The windowsill in my home office, built 6 inches deep just for this purpose, is loaded with succulents, including one sedum and a kalanchoe.

The hall windows on the way to the office have a blooming Christmas cactus – a relative of, but not like the desert cactus people know best – as well as a begonia, a croton, more succulents and a small terrarium we received as a gift.

The library – really just a wide spot in the hallway – has the big plants, including a banana, bird of paradise, cannas, fuchsia, eupatorium and some really nice variegated geraniums that we are saving to put outside next summer.

I won’t go through the orchids and other plants downstairs.

We don’t stop gardening just because the cold weather has forced us inside, although we don’t spend as much time on it as we do from April to November.

All of these plants, except for one that has lost most of its leaves, are doing well, even though they are tropicals and we keep the temperature in the low 60s in the day and a bit cooler at night. The only care they get is when Nancy waters with a quarter-strength solution of fertilizer.

The succulents are watered once a month and almost everything else gets watered once a week. After she waters, I vacuum to pick up the dead foliage she has pulled off the plants, along with the floor’s regular accumulation of dirt and dust.

It isn’t tough work.

“The biggest thing is not to over-water,” said Adam Coffin, a nursery assistant at Robin’s Flower Pot in Farmington, when I called him for advice on healthy houseplants. “That’s true especially in winter, because the plants aren’t actively growing.”

Some plants like a lot of light, he said. Some prefer more shade. Read the plant’s label, ask the person at the shop where you buy the plant or do a bit of research online to learn its preference.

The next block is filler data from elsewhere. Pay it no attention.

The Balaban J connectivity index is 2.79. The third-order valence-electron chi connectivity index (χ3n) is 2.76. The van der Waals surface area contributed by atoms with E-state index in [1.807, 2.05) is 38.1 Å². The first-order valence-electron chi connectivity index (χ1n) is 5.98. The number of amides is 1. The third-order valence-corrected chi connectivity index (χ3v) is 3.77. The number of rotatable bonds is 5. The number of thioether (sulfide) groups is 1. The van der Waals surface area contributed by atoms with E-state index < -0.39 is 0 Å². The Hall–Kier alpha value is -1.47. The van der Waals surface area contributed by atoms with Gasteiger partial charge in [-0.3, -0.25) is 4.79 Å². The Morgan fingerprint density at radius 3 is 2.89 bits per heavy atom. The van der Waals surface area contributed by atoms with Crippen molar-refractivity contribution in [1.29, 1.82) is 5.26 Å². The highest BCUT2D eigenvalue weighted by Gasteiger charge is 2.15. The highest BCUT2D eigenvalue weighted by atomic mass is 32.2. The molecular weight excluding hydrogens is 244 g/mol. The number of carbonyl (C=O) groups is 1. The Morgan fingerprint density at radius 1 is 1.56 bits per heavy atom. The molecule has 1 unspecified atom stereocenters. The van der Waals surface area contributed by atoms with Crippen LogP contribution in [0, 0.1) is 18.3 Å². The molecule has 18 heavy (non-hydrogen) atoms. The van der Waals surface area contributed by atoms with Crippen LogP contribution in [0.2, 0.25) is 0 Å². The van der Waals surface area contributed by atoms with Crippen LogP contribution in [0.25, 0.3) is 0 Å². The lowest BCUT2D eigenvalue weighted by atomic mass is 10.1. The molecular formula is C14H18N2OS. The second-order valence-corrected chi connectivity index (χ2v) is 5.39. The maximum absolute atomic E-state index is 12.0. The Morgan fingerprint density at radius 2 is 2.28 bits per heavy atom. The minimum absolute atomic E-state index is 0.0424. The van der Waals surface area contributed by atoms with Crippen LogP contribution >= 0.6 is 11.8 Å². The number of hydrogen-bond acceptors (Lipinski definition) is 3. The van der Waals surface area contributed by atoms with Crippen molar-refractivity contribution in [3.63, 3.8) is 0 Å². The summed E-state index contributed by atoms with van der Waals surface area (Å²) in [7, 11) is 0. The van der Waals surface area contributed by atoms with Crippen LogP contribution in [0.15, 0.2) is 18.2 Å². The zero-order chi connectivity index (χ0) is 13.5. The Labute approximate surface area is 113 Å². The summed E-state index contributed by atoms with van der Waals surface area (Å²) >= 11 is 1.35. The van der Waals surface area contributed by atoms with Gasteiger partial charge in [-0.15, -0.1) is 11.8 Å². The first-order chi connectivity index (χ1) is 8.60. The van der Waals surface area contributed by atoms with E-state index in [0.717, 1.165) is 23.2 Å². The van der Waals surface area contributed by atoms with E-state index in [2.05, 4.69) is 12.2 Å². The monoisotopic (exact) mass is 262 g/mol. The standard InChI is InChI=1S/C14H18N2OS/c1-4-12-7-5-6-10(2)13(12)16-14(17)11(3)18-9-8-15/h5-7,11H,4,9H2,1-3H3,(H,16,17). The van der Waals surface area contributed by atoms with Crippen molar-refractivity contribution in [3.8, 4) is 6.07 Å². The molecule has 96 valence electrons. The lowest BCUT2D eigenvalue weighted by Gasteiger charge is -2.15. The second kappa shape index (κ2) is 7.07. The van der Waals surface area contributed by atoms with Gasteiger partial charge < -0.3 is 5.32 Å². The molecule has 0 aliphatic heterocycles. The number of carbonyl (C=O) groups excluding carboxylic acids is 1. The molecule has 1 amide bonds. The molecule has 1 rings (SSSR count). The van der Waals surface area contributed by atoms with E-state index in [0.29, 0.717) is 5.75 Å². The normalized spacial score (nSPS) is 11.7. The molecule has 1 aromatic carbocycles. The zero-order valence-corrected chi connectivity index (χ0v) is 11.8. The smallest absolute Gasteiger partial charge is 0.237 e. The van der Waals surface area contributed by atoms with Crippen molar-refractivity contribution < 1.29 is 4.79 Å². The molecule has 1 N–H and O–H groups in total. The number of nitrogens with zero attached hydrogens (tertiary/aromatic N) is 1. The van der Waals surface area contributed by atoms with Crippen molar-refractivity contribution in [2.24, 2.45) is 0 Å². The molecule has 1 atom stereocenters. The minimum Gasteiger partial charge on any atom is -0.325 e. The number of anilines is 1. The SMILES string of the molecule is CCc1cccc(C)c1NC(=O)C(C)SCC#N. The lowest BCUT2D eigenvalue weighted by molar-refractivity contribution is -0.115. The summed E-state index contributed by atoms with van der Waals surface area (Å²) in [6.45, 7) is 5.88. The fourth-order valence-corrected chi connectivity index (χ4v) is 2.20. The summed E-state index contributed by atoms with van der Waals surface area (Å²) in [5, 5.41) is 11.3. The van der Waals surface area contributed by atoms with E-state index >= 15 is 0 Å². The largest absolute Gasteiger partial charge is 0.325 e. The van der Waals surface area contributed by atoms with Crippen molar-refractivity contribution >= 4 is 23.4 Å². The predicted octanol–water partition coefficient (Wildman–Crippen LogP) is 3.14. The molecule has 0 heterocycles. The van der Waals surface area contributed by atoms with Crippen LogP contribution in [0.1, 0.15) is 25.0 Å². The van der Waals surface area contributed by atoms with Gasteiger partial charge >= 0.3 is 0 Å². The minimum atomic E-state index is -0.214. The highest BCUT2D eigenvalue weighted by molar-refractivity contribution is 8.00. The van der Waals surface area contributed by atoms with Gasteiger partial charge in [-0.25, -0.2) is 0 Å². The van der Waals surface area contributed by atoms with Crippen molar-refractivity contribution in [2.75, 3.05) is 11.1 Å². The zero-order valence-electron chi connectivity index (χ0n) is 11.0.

“Just like the plants outside, you have to put the right plant in the right place,” Coffin said.

Like us, Coffin has a big collection of succulents that he uses as houseplants in the winter and puts on the patio in the summer.

He urges people not to be afraid of orchids, and I agree. If you buy them with a lot of buds, they will stay in bloom for several months. Then, if you are willing to replant them in bark and give them the conditions they want – humid air and only occasional watering – they should do well.

Ginny Moody of Moody’s Nursery in Saco likes ferns and cacti, because they require almost no care. Winter homes in Maine are dry with heated air, so cactus plants do especially well.

For blooming plants, she likes Rieger begonias, which bloom in the short days of winter and are different from begonias you plant as annuals outside in the shade. African violets also provide good blooms and come in a wide variety of colors.

For foliage plants, she prefers the jade plant and aloe vera, which are large succulents, because they are stunning and require little maintenance.

A 1989 National Aeronautics and Space Administration study suggested that houseplants filter the air of toxins from paints, dry-cleaned fabrics and solvents. Moody said plants would be good even if they didn’t filter out toxins.

“If nothing else, having plants adds humidity to the air, and indoor air in winter tends to be dry,” she said.

A quick online search on the topic turns up lists of dozens of plants that could help make your home healthier. My favorite, although we no longer have one, is the spider plant. Back in the 1960s, every off-campus apartment and many dormitory rooms in Orono had a spider plant, probably from the same lineage.

Spider plants, or Chlorophytum comosum, are grown as hanging plants, which send down stems with baby plants, or spiders, at their ends. These baby plants already have their roots, and you can either put them in water or directly in soil and let the roots develop further.

One plant could produce hundreds of other plants, which you can give to your friends, neighbors, relatives or anyone else – just to get rid of them.

It really doesn’t matter what plants you bring into your house. It is your house after all, and it should fit your tastes. But healthy, growing plants can add vibrancy to your indoor space, especially when things are dormant and frozen outside.

Tom Atwell is a freelance writer gardening in Cape Elizabeth. He can be contacted at 767-2297 or at [email protected]